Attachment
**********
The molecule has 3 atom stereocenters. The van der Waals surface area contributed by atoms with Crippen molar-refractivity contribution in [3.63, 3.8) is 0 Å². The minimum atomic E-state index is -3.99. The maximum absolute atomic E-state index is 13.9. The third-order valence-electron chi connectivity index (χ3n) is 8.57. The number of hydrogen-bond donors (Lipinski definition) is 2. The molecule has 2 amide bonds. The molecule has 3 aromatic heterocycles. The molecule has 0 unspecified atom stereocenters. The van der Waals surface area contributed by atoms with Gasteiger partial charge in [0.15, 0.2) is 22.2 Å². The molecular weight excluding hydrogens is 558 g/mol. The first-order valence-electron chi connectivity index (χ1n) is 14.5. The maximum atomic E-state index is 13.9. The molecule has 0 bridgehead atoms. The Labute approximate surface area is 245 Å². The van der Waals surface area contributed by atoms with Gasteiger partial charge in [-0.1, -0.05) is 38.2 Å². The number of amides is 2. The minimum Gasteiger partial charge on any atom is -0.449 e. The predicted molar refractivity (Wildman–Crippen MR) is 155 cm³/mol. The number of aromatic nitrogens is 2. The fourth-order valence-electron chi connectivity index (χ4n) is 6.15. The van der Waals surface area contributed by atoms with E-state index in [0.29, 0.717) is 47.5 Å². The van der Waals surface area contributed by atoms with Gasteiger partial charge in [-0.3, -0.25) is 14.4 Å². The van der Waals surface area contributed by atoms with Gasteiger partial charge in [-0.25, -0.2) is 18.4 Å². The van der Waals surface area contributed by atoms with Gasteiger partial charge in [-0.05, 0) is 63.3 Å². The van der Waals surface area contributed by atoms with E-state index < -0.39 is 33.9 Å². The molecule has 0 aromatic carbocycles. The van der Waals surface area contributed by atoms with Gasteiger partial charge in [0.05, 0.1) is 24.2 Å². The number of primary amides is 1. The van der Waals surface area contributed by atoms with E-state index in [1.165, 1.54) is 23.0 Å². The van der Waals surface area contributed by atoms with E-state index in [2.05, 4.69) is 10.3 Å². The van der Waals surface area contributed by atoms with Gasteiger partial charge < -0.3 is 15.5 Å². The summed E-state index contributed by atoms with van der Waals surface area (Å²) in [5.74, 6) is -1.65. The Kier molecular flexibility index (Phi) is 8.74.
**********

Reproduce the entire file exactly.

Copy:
The molecule has 3 atom stereocenters. The van der Waals surface area contributed by atoms with Crippen molar-refractivity contribution in [3.63, 3.8) is 0 Å². The minimum atomic E-state index is -3.99. The maximum absolute atomic E-state index is 13.9. The third-order valence-electron chi connectivity index (χ3n) is 8.57. The number of hydrogen-bond donors (Lipinski definition) is 2. The molecule has 2 amide bonds. The molecule has 3 aromatic heterocycles. The molecule has 0 unspecified atom stereocenters. The van der Waals surface area contributed by atoms with Gasteiger partial charge in [0.15, 0.2) is 22.2 Å². The molecular weight excluding hydrogens is 558 g/mol. The first-order valence-electron chi connectivity index (χ1n) is 14.5. The maximum atomic E-state index is 13.9. The molecule has 0 bridgehead atoms. The Labute approximate surface area is 245 Å². The van der Waals surface area contributed by atoms with Gasteiger partial charge in [-0.1, -0.05) is 38.2 Å². The number of amides is 2. The minimum Gasteiger partial charge on any atom is -0.449 e. The predicted molar refractivity (Wildman–Crippen MR) is 155 cm³/mol. The number of aromatic nitrogens is 2. The fourth-order valence-electron chi connectivity index (χ4n) is 6.15. The van der Waals surface area contributed by atoms with E-state index in [0.29, 0.717) is 47.5 Å². The van der Waals surface area contributed by atoms with Gasteiger partial charge in [-0.3, -0.25) is 14.4 Å². The van der Waals surface area contributed by atoms with Gasteiger partial charge in [-0.25, -0.2) is 18.4 Å². The van der Waals surface area contributed by atoms with Gasteiger partial charge in [-0.05, 0) is 63.3 Å². The van der Waals surface area contributed by atoms with E-state index < -0.39 is 33.9 Å². The molecule has 0 aromatic carbocycles. The van der Waals surface area contributed by atoms with Gasteiger partial charge in [0.05, 0.1) is 24.2 Å². The number of primary amides is 1. The van der Waals surface area contributed by atoms with E-state index in [1.165, 1.54) is 23.0 Å². The van der Waals surface area contributed by atoms with E-state index in [2.05, 4.69) is 10.3 Å². The van der Waals surface area contributed by atoms with Gasteiger partial charge < -0.3 is 15.5 Å². The summed E-state index contributed by atoms with van der Waals surface area (Å²) in [5.74, 6) is -1.65. The Kier molecular flexibility index (Phi) is 8.74.